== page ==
Social mobility, parental help, and the importance of networks: evidence for Britain

Oscar Marcenaro Gutierrez, John Micklewright, Anna Vignoles


Greater levels of social mobility are widely seen as desirable on grounds of both equity and efficiency. Debate in Britain and elsewhere has recently focused on specific factors that might hinder social mobility, including the role of internships and similar opportunities that parents can sometimes secure for their children. We address the help that parents give their children in the job market using data from the recently collected age 42 year wave of the 1970 British Cohort Study. We consider help given to people from all family backgrounds and not just to graduates and those in higher level occupations, who have tended to be the focus in the debate in Britain. Our data measure whether respondents had ever had help to get a job from (i) parents and (ii) other relatives and friends, and the form of that help. We first assess the extent and type of help. We then determine whether people from higher socio-economic status families are more or less likely to have help. Finally we investigate whether help is associated with higher wages and higher occupation levels. The paper provides insight into whether the link between parental socio-economic background and the individual’s own economic success can be explained in part by parental assistance to their children in getting jobs. We find parental help to have a strong social gradient. But we are unable to identify a clear link between any particular type of help – advice, help through contacts etc. – and individuals’ wages or occupations. The data on parental assistance has some limitations, potentially causing measurement error, and for future research on this topic, better data need to be collected.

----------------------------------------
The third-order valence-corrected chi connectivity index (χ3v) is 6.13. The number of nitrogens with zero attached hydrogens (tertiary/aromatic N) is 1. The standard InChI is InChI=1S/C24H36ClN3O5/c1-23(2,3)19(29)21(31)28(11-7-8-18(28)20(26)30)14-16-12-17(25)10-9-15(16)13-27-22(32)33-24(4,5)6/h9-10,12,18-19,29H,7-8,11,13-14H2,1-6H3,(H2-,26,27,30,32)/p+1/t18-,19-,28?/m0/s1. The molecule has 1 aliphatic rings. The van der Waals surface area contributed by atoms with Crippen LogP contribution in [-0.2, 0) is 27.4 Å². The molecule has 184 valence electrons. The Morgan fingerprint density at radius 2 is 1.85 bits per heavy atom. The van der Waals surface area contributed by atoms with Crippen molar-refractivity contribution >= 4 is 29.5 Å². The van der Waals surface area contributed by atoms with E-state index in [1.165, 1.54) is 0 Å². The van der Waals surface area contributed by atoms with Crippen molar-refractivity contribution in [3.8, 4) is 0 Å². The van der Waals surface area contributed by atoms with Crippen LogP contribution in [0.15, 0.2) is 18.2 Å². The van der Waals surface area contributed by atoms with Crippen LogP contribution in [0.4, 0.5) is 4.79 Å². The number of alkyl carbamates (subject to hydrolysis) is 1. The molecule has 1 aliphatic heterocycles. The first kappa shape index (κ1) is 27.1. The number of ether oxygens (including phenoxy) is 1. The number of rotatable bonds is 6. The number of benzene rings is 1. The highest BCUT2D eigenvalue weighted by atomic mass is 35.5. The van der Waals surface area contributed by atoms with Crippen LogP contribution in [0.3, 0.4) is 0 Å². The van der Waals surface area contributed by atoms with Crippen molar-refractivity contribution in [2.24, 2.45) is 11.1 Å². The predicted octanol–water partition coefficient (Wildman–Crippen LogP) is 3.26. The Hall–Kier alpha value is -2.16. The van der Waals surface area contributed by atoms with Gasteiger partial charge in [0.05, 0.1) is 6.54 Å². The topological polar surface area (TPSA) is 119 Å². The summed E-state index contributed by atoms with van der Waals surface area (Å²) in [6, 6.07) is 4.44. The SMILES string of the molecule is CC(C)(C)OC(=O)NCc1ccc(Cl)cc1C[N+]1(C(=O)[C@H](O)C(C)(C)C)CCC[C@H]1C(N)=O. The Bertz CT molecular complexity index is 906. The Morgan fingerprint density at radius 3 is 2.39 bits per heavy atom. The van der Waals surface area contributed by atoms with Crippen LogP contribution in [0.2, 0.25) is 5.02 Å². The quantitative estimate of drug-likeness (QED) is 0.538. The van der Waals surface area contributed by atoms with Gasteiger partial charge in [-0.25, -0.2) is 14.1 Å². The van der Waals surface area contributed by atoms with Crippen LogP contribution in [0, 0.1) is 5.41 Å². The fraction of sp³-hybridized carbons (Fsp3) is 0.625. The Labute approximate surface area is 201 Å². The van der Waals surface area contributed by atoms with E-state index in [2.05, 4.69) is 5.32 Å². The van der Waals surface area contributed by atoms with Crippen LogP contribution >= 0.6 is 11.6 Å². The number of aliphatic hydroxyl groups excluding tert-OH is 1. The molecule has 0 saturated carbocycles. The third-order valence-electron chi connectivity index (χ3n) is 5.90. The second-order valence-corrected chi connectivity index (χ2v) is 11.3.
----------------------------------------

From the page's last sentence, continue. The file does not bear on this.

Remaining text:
social mobility, networks, family, wages.

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